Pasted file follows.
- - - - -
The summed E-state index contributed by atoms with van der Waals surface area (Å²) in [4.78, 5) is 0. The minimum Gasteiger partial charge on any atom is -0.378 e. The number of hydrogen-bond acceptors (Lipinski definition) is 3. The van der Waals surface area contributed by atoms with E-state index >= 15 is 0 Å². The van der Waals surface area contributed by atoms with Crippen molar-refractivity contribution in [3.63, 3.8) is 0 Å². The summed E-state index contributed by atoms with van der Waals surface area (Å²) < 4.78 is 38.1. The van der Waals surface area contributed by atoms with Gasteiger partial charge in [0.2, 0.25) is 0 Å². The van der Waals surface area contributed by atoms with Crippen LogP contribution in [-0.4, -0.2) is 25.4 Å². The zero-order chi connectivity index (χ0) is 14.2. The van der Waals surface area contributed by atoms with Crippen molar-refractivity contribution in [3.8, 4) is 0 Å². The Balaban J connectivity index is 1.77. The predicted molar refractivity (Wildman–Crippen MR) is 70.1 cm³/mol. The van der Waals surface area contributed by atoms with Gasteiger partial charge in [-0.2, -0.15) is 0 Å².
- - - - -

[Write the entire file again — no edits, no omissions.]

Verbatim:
The summed E-state index contributed by atoms with van der Waals surface area (Å²) in [4.78, 5) is 0. The minimum Gasteiger partial charge on any atom is -0.378 e. The number of hydrogen-bond acceptors (Lipinski definition) is 3. The van der Waals surface area contributed by atoms with E-state index >= 15 is 0 Å². The van der Waals surface area contributed by atoms with Crippen molar-refractivity contribution in [3.63, 3.8) is 0 Å². The summed E-state index contributed by atoms with van der Waals surface area (Å²) < 4.78 is 38.1. The van der Waals surface area contributed by atoms with Gasteiger partial charge in [0.2, 0.25) is 0 Å². The van der Waals surface area contributed by atoms with Crippen LogP contribution in [-0.4, -0.2) is 25.4 Å². The zero-order chi connectivity index (χ0) is 14.2. The van der Waals surface area contributed by atoms with Crippen molar-refractivity contribution in [3.8, 4) is 0 Å². The Balaban J connectivity index is 1.77. The predicted molar refractivity (Wildman–Crippen MR) is 70.1 cm³/mol. The van der Waals surface area contributed by atoms with Gasteiger partial charge in [-0.2, -0.15) is 0 Å².